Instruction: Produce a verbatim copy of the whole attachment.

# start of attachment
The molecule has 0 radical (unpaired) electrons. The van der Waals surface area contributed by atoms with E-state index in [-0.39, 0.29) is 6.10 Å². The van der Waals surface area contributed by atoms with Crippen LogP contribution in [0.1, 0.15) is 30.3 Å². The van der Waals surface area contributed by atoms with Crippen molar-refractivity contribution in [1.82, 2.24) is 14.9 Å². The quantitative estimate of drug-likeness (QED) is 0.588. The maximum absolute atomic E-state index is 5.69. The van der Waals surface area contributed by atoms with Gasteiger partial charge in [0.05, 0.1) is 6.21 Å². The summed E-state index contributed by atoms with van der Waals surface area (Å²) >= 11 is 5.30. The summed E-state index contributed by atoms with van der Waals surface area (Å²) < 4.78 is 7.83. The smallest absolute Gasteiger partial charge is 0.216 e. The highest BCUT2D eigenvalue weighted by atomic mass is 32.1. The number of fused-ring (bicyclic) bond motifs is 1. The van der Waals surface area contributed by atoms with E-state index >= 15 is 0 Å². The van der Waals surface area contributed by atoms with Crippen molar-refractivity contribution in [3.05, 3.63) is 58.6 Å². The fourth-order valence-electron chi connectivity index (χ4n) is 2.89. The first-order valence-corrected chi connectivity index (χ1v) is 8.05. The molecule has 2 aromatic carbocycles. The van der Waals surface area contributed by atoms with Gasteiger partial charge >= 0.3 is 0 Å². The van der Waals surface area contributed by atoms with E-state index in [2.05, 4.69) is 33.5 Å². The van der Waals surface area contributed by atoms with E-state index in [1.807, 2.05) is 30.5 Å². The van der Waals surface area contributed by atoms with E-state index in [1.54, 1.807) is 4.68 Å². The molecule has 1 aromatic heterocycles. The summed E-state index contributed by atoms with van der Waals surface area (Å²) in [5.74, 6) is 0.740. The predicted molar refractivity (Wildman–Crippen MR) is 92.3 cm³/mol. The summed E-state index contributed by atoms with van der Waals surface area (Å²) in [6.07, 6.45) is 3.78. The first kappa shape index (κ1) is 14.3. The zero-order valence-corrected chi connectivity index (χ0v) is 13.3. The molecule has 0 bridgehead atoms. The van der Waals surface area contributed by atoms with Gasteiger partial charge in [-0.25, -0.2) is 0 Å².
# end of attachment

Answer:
The molecule has 0 radical (unpaired) electrons. The van der Waals surface area contributed by atoms with E-state index in [-0.39, 0.29) is 6.10 Å². The van der Waals surface area contributed by atoms with Crippen LogP contribution in [0.1, 0.15) is 30.3 Å². The van der Waals surface area contributed by atoms with Crippen molar-refractivity contribution in [1.82, 2.24) is 14.9 Å². The quantitative estimate of drug-likeness (QED) is 0.588. The maximum absolute atomic E-state index is 5.69. The van der Waals surface area contributed by atoms with Gasteiger partial charge in [0.05, 0.1) is 6.21 Å². The summed E-state index contributed by atoms with van der Waals surface area (Å²) >= 11 is 5.30. The summed E-state index contributed by atoms with van der Waals surface area (Å²) < 4.78 is 7.83. The smallest absolute Gasteiger partial charge is 0.216 e. The highest BCUT2D eigenvalue weighted by atomic mass is 32.1. The number of fused-ring (bicyclic) bond motifs is 1. The van der Waals surface area contributed by atoms with E-state index >= 15 is 0 Å². The van der Waals surface area contributed by atoms with Crippen molar-refractivity contribution in [3.05, 3.63) is 58.6 Å². The fourth-order valence-electron chi connectivity index (χ4n) is 2.89. The first-order valence-corrected chi connectivity index (χ1v) is 8.05. The molecule has 2 aromatic carbocycles. The van der Waals surface area contributed by atoms with Gasteiger partial charge >= 0.3 is 0 Å². The van der Waals surface area contributed by atoms with E-state index in [2.05, 4.69) is 33.5 Å². The van der Waals surface area contributed by atoms with E-state index in [1.807, 2.05) is 30.5 Å². The van der Waals surface area contributed by atoms with E-state index in [1.54, 1.807) is 4.68 Å². The molecule has 1 aromatic heterocycles. The summed E-state index contributed by atoms with van der Waals surface area (Å²) in [5.74, 6) is 0.740. The predicted molar refractivity (Wildman–Crippen MR) is 92.3 cm³/mol. The summed E-state index contributed by atoms with van der Waals surface area (Å²) in [6.07, 6.45) is 3.78. The first kappa shape index (κ1) is 14.3. The zero-order valence-corrected chi connectivity index (χ0v) is 13.3. The molecule has 0 bridgehead atoms. The van der Waals surface area contributed by atoms with Gasteiger partial charge in [-0.25, -0.2) is 0 Å².